We all know the feeling after ditching cable: there’s something you want to watch, so you google around to see which of the myriad of apps and streaming sites it’s on; Netflix, Hulu, Amazon? Maybe a one-off site like Syfy or Comedy Central? What do you do if it’s not on any of them, or one you aren’t subscribed to?
Check your local library.
I don’t know why it took us so long to realize that in addition to reserving books and audiobooks for free, they have a whole selection of DVDs and Bluerays just waiting to be checked out. At ours, they even transfer it from another library and keep it on hold for $0.25.
Many of them also have apps like OverDrive and/or online catalogues where you can check what they have, place a hold, and even download an audiobook on the go. While you’re there check out one of the recent books that have been adapted into shows and read the original before streaming it (everyone loves hearing about how much better the book was).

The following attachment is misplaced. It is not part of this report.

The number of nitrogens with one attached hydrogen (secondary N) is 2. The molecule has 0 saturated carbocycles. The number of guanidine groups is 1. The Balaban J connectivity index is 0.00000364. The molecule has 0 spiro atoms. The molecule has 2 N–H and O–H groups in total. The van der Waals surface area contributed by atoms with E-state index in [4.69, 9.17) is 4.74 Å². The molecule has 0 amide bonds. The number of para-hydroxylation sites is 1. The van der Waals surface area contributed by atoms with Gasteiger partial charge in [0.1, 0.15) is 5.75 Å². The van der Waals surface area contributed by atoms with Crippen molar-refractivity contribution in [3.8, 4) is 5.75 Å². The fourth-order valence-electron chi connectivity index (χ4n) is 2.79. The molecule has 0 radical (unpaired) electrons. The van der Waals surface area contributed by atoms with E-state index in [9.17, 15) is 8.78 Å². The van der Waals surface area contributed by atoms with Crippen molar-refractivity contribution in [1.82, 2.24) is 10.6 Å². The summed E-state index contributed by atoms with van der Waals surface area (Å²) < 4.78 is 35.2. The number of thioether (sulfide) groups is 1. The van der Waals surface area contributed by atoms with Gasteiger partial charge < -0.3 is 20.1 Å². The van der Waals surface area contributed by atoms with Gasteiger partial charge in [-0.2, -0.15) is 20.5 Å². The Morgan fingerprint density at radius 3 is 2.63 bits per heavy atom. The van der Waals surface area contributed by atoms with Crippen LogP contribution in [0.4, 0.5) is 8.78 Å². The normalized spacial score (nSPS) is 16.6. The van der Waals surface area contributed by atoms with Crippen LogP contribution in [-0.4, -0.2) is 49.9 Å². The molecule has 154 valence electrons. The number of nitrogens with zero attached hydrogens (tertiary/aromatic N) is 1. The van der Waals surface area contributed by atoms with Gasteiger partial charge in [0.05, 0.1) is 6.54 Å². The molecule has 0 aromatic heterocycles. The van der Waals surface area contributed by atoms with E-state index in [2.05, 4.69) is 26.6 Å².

It’s a file transfer
A DVD is 4.7 gigs, 9.4 for a double-sided disc, so if you take 20 minutes to go pick it up from the library, you’ve just effectively transferred 9,400 megabytes in 1,200 seconds, or 7.8 Mbps, per DVD. Pick up 6 and you’ve just transferred at 47 Mbps without using any of your data cap (not to mention if you pick up some groceries on the way) – a “sneakernet” that’s faster than many people’s net.
Never underestimate the bandwidth of a station wagon full of tapes hurtling down the highway.
–Andrew Tanenbaum, 1981
All you need is a library card. Your local taxes are probably paying for it already, so you might as well use it. There’s a reason library use is on the rise among millennials – maybe it’s time to get in on the trend.